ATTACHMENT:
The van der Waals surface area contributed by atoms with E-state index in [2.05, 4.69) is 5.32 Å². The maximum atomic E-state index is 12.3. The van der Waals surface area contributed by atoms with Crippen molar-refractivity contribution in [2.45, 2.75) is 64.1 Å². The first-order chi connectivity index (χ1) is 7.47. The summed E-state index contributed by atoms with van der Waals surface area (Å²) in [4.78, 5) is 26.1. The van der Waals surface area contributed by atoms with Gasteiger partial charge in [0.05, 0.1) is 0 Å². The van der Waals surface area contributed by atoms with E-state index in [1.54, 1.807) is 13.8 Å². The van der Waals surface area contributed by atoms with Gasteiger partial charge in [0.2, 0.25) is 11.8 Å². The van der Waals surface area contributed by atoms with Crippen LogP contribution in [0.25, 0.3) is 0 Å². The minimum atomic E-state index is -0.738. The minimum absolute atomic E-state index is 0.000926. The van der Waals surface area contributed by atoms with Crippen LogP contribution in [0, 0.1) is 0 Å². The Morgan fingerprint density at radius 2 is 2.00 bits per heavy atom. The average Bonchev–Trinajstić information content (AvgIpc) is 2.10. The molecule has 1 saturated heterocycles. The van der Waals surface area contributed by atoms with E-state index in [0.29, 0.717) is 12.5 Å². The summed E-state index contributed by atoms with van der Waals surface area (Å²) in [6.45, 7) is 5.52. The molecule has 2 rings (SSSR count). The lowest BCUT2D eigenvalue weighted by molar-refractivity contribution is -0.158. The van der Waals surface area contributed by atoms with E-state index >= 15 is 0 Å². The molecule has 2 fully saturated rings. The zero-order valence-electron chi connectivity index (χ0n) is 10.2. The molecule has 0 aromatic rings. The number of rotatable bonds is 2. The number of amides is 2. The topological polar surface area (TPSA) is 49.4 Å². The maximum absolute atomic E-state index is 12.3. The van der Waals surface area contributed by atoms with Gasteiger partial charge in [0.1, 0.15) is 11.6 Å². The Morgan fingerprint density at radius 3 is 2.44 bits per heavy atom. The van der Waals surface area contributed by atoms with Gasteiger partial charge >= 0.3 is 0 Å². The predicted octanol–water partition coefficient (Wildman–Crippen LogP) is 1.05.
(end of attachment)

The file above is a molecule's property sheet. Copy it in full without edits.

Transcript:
The van der Waals surface area contributed by atoms with E-state index in [2.05, 4.69) is 5.32 Å². The maximum atomic E-state index is 12.3. The van der Waals surface area contributed by atoms with Crippen molar-refractivity contribution in [2.45, 2.75) is 64.1 Å². The first-order chi connectivity index (χ1) is 7.47. The summed E-state index contributed by atoms with van der Waals surface area (Å²) in [4.78, 5) is 26.1. The van der Waals surface area contributed by atoms with Gasteiger partial charge in [0.05, 0.1) is 0 Å². The van der Waals surface area contributed by atoms with E-state index in [1.54, 1.807) is 13.8 Å². The van der Waals surface area contributed by atoms with Gasteiger partial charge in [0.2, 0.25) is 11.8 Å². The van der Waals surface area contributed by atoms with Crippen LogP contribution in [0.25, 0.3) is 0 Å². The minimum atomic E-state index is -0.738. The minimum absolute atomic E-state index is 0.000926. The van der Waals surface area contributed by atoms with Crippen LogP contribution in [0, 0.1) is 0 Å². The Morgan fingerprint density at radius 2 is 2.00 bits per heavy atom. The average Bonchev–Trinajstić information content (AvgIpc) is 2.10. The molecule has 1 saturated heterocycles. The van der Waals surface area contributed by atoms with E-state index in [0.29, 0.717) is 12.5 Å². The summed E-state index contributed by atoms with van der Waals surface area (Å²) in [6.45, 7) is 5.52. The molecule has 2 rings (SSSR count). The lowest BCUT2D eigenvalue weighted by molar-refractivity contribution is -0.158. The van der Waals surface area contributed by atoms with E-state index >= 15 is 0 Å². The molecule has 2 fully saturated rings. The zero-order valence-electron chi connectivity index (χ0n) is 10.2. The molecule has 0 aromatic rings. The number of rotatable bonds is 2. The number of amides is 2. The topological polar surface area (TPSA) is 49.4 Å². The maximum absolute atomic E-state index is 12.3. The van der Waals surface area contributed by atoms with Gasteiger partial charge in [0.1, 0.15) is 11.6 Å². The Morgan fingerprint density at radius 3 is 2.44 bits per heavy atom. The van der Waals surface area contributed by atoms with Gasteiger partial charge >= 0.3 is 0 Å². The predicted octanol–water partition coefficient (Wildman–Crippen LogP) is 1.05.